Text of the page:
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From: Terry S. Singeltary Sr. (216-119-143-226.ipset23.wt.net)
Subject: Human Prion Protein with Valine 129 Prevents Expression of Variant CJD Phenotype [FULL TEXT]
Date: January 24, 2005 at 5:18 pm PST

-------- Original Message --------
Subject: Human Prion Protein with Valine 129 Prevents Expression of Variant CJD Phenotype
Date: Mon, 24 Jan 2005 16:56:47 -0600
From: "Terry S. Singeltary Sr."
Reply-To: Bovine Spongiform Encephalopathy
To: BSE-L@LISTSERV.KALIV.UNI-KARLSRUHE.DE


##################### Bovine Spongiform Encephalopathy #####################

REPORTS

Human Prion Protein with
Valine 129 Prevents Expression
of Variant CJD Phenotype

Jonathan D. F. Wadsworth, Emmanuel A. Asante,
Melanie Desbruslais, Jacqueline M. Linehan, Susan Joiner,
Ian Gowland, Julie Welch, Lisa Stone, Sarah E. Lloyd,
Andrew F. Hill,* Sebastian Brandner, John Collinge

Variant Creutzfeldt-Jakob disease (vCJD) is a unique and highly distinctive
clinicopathological and molecular phenotype of human prion disease
associated with infection with bovine spongiform encephalopathy (BSE)-like
prions. Here, we found that generation of this phenotype in transgenic mice
required expression of human prion protein (PrP) with methionine 129.
Expression of human PrP with valine 129 resulted in a distinct phenotype and,
remarkably, persistence of a barrier to transmission of BSE-derived prions on
subpassage. Polymorphic residue 129 of human PrP dictated propagation of
distinct prion strains after BSE prion infection. Thus, primary and secondary
human infection with BSE-derived prions may result in sporadic CJD-like or
novel phenotypes in addition to vCJD, depending on the genotype of the prion
source and the recipient.

Distinct prion strains are associated with
biochemically distinct forms of disease-related
prion protein (PrPSc). Four PrPSc types have
been observed in brain tissue from patients
with distinct Creutzfeldt-Jakob disease (CJD)
phenotypes: types 1 to 3 in classical (sporadic
or iatrogenic) CJD and type 4 in vCJD (1-3).
Polymorphism at residue 129 of human PrP
(where either methionine or valine can be
encoded) powerfully affects genetic suscepti-
bility to human prion diseases (4-7) and ap-
pears to critically influence the propagation of
these human PrPSc types. So far, types 1 and 4
PrPSc have been found only in humans
homozygous for Met129; type 3 PrPSc is seen
almost exclusively in individuals with at least
one valine allele; and type 2 PrPSc has been
commonly observed in all codon 129 geno-
types (1-3). BSE and vCJD prion infection in
transgenic mice expressing human PrP, but not
mouse PrP (1, 8-10), indicates that codon 129
polymorphism determines the ability of human
PrP to form type 4 PrPSc and to generate the
neuropathological phenotype of vCJD.

Challenge of transgenic mice expressing
human PrP Met129 (129MM Tg35 and
129MM Tg45 mice) with BSE and vCJD
prions (11) resulted in faithful propagation of
type 4 PrPSc (10) (Figs. 1 and 2) accompanied
by the key neuropathological hallmark of
vCJD, the presence of abundant florid PrP
plaques (10). However, transgenic mice
expressing human PrP Val129 (129VV Tgl52
mice) responded quite differently. Although
these 129VV Tgl52 mice lack a transmission
barrier to classical forms of CJD, regardless of
the codon 129 genotype of the inoculum (1, 8,
9), the primary challenge with vCJD prions
was characterized by a substantial transmis-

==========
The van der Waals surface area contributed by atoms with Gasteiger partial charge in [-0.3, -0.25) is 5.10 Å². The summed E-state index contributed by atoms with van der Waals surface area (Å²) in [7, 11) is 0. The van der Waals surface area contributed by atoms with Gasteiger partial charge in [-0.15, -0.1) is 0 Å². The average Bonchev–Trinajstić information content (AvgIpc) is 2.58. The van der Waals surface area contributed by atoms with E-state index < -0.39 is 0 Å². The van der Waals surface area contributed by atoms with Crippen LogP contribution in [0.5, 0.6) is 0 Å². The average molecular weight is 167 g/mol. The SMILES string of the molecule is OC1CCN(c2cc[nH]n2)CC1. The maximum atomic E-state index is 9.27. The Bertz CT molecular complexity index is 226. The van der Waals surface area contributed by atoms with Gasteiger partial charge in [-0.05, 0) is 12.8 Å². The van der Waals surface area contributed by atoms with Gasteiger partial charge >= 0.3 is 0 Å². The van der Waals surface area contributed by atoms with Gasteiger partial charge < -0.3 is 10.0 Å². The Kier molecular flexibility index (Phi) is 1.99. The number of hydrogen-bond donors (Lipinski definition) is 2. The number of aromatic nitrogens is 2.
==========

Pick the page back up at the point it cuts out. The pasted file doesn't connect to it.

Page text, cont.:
sion barrier to infection (only ~50% of
inoculated mice were infected, compared with
100% of 129MM Tg35 and 129MM Tg45
mice) (Fig. 1; table Sl). In addition, rather
than type 4 PrPSc, vCJD-inoculated 129VV
Tgl52 mice propagated type 5 PrPSc (9),
which shares the same predominance of the
diglycosylated glycoform seen in type 4 PrPSc
but is distinguished by proteinase K digestion
products of greater molecular mass (Fig. 2A),
which closely resemble those seen in human
type 2 PrPSc (9). Type 5 PrPSc is associated
with very weak diffuse PrP deposition in the
brain (9), which contrasts markedly with the
florid PrP plaques associated with the propa-
gation of type 4 PrPSc in humans (12) or
transgenic mice (10). Similar diffuse deposi-
tion of PrP is also observed in clinically
affected BSE-inoculated 129VV Tgl52 mice;
however, type 5 PrPSc is undetectable in brain
homogenate (9).

To further evaluate the molecular and
neuropathological phenotype of vCJD- or
BSE-inoculated 129VV Tgl52 mice, we
performed a second passage in the same
breed of mice. Primary transmission of prions
from one species to another is associated
with a species or transmission barrier that is
largely or completely abrogated on second
and subsequent passage in the second species
as the prions adapt to the new host. Second
passage then resembles within-species trans-
mission with a high (typically 100%) attack
rate and much shortened and more consistent
incubation period. It was remarkable, howev-
er, that such adaptation did not occur on
second passage of BSE or vCJD prions in
129VV Tgl52 mice. Brain inocula derived
from four clinically affected BSE-inoculated
129VV Tgl52 mice failed to transmit clinical
disease or asymptomatic prion infection to
additional 129VV Tgl52 mice (Figs. 1 and 3;
table S2). However, two of these inocula
produced clinical prion disease (Fig. 3; table
S2) with abundant PrPSc accumulation (fig.
Sl) on inoculation of wild-type FVB mice
with incubation periods that are not compati-
ble with persistence of the original BSE
inoculum [supporting online material (SOM)
text]. The prion strain generated in BSE-
inoculated 129VV Tgl52 mice was thus
infectious in wild-type FVB mice, but not in
additional 129VV Tgl52 mice.

Valine 129 is unique to human PrP,
and the failure of BSE prions to adapt in
129VV Tgl52 mice on second passage
contrasts sharply with the marked adapta-